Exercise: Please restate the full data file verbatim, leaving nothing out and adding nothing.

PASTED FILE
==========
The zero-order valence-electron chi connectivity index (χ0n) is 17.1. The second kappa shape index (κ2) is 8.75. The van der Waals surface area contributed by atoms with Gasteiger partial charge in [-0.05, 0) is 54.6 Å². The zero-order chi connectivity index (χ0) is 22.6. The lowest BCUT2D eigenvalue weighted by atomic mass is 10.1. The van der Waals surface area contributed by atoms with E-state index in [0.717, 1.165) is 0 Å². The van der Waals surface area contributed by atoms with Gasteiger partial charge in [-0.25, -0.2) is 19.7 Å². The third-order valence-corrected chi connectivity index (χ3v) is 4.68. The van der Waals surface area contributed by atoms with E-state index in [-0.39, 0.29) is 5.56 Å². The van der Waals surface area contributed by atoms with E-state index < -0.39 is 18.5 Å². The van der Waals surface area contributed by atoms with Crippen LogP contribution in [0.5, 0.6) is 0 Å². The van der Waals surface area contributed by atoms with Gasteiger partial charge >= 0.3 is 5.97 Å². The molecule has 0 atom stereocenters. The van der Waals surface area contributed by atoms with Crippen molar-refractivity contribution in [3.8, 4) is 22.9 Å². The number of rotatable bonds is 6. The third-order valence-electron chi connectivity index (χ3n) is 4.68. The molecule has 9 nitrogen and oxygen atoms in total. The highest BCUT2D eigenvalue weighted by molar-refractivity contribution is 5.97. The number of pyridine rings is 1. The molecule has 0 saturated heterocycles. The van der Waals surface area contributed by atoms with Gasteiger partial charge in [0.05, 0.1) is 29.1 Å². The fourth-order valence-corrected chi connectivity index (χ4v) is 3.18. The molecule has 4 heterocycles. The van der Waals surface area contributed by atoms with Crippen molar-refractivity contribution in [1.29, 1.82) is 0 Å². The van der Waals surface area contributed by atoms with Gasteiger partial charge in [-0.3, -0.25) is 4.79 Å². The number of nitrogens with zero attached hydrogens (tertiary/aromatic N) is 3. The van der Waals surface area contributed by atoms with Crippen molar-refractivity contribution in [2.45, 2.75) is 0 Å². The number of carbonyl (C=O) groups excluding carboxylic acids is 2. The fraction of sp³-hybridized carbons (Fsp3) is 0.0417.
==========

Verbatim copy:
The zero-order valence-electron chi connectivity index (χ0n) is 17.1. The second kappa shape index (κ2) is 8.75. The van der Waals surface area contributed by atoms with Gasteiger partial charge in [-0.05, 0) is 54.6 Å². The zero-order chi connectivity index (χ0) is 22.6. The lowest BCUT2D eigenvalue weighted by atomic mass is 10.1. The van der Waals surface area contributed by atoms with E-state index in [0.717, 1.165) is 0 Å². The van der Waals surface area contributed by atoms with Gasteiger partial charge in [-0.25, -0.2) is 19.7 Å². The third-order valence-corrected chi connectivity index (χ3v) is 4.68. The van der Waals surface area contributed by atoms with E-state index in [-0.39, 0.29) is 5.56 Å². The van der Waals surface area contributed by atoms with E-state index < -0.39 is 18.5 Å². The van der Waals surface area contributed by atoms with Crippen LogP contribution in [0.5, 0.6) is 0 Å². The van der Waals surface area contributed by atoms with Gasteiger partial charge >= 0.3 is 5.97 Å². The molecule has 0 atom stereocenters. The van der Waals surface area contributed by atoms with Crippen molar-refractivity contribution in [3.8, 4) is 22.9 Å². The number of rotatable bonds is 6. The third-order valence-electron chi connectivity index (χ3n) is 4.68. The molecule has 9 nitrogen and oxygen atoms in total. The highest BCUT2D eigenvalue weighted by molar-refractivity contribution is 5.97. The number of pyridine rings is 1. The molecule has 0 saturated heterocycles. The van der Waals surface area contributed by atoms with Gasteiger partial charge in [0.05, 0.1) is 29.1 Å². The fourth-order valence-corrected chi connectivity index (χ4v) is 3.18. The molecule has 4 heterocycles. The van der Waals surface area contributed by atoms with Crippen molar-refractivity contribution in [1.29, 1.82) is 0 Å². The van der Waals surface area contributed by atoms with Gasteiger partial charge in [-0.3, -0.25) is 4.79 Å². The number of nitrogens with zero attached hydrogens (tertiary/aromatic N) is 3. The van der Waals surface area contributed by atoms with Crippen molar-refractivity contribution in [2.45, 2.75) is 0 Å². The number of carbonyl (C=O) groups excluding carboxylic acids is 2. The fraction of sp³-hybridized carbons (Fsp3) is 0.0417.